safeguarding and promotion of cultural diversity.
Fostering the exchange of knowledge and best practices in regard
to cultural pluralism with a view to facilitating, in diversified societies,
the inclusion and participation of persons and groups from varied cultural
Making further headway in understanding and clarifying the content
of cultural rights as an integral part of human rights.
Safeguarding the linguistic heritage of humanity and giving support
to expression, creation and dissemination in the greatest possible number
Encouraging linguistic diversity – while respecting the mother
tongue – at all levels of education, wherever possible, and fostering
the learning of several languages from the youngest age.
Promoting through education an awareness of the positive value
of cultural diversity and improving to this end both curriculum design
and teacher education.
Incorporating, where appropriate, traditional pedagogies into the
education process with a view to preserving and making full use of culturally
appropriate methods of communication and transmission of knowledge.
Encouraging “digital literacy” and ensuring greater mastery of
the new information and communication technologies, which should be seen
both as educational discipline and as pedagogical tools capable of enhancing
the effectiveness of educational services.
Promoting linguistic diversity in cyberspace and encouraging universal
access through the global network to all information in the public domain.
Countering the digital divide, in close cooperation in relevant
United Nations system organizations, by fostering access by the developing
countries to the new technologies, by helping them to master information
technologies and by facilitating the digital dissemination of endogenous
cultural products and access by those countries to the educational, cultural
and scientific digital resources available worldwide.
Encouraging the production, safeguarding and dissemination of diversified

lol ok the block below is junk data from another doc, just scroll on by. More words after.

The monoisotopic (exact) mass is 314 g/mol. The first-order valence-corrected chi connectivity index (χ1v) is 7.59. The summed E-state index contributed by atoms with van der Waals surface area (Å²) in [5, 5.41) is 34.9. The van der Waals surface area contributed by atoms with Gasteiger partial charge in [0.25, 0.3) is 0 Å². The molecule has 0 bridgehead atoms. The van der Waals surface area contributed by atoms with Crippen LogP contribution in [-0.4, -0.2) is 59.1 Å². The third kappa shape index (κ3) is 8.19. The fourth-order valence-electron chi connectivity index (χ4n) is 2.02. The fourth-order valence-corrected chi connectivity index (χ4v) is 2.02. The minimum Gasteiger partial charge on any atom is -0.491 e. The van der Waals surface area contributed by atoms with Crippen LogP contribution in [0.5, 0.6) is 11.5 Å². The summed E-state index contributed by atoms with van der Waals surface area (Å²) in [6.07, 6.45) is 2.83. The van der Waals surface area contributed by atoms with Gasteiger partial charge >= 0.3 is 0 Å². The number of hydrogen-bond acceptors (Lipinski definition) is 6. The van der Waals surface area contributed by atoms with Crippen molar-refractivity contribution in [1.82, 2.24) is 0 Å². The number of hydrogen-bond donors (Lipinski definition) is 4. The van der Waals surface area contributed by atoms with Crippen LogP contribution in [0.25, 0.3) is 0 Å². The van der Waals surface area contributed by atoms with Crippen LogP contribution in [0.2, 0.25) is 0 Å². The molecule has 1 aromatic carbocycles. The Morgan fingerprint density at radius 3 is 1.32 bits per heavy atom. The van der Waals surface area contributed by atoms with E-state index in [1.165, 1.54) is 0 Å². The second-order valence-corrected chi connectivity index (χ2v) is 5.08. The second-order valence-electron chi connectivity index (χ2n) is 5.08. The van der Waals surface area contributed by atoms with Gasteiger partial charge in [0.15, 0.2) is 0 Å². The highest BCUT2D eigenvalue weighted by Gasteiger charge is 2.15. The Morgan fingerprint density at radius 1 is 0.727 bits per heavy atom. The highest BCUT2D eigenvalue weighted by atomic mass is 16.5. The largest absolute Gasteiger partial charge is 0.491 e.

contents in the media and global information networks and, to that end,
promoting the role of public radio and television services in the development
of audiovisual productions of good quality, in particular by fostering
the establishment of cooperative mechanisms to facilitate their distribution.
Formulating policies and strategies for the preservation and enhancement
of the cultural and natural heritage, notably the oral and intangible
cultural heritage, and combating illicit traffic in cultural goods and
Respecting and protecting traditional knowledge, in particular
that of indigenous peoples; recognizing the contribution of traditional
knowledge, particularly with regard to environmental protection and the
management of natural resources, and fostering synergies between modern
science and local knowledge.
Fostering the mobility of creators, artists, researchers, scientists
and intellectuals and the development of international research programmes
and partnerships, while striving to preserve and enhance the creative
capacity of developing countries and countries in transition.
Ensuring protection of copyright and related rights in the interest
of the development of contemporary creativity and fair remuneration for
creative work, while at the same time upholding a public right of access
to culture, in accordance with Article 27 of the Universal Declaration
of Human Rights.
Assisting in the emergence or consolidation of cultural industries
in the developing countries and countries in transition and, to this end,
cooperating in the development of the necessary infrastructures and skills,
fostering the emergence of viable local markets, and facilitating access
for the cultural products of those countries to the global market and
international distribution networks.
Developing cultural policies, including operational support arrangements
and/or appropriate regulatory frameworks, designed to promote the principles
enshrined in this Declaration, in accordance with the international obligations
incumbent upon each State.
Involving civil society closely in framing of public policies aimed
at safeguarding and promoting cultural diversity.
Recognizing and encouraging the contribution that the private sector
can make to enhancing cultural diversity and facilitating to that end
the establishment of forums for dialogue between the public sector and
the private sector.
The Member States recommend that the Director-General take the objectives set forth in this Action Plan into account in the implementation of UNESCO’s programmes and communicate the latter to institutions of the United Nations system and to other intergovernmental and non-governmental organizations concerned with a view to enhancing the synergy of actions in favour of cultural diversity.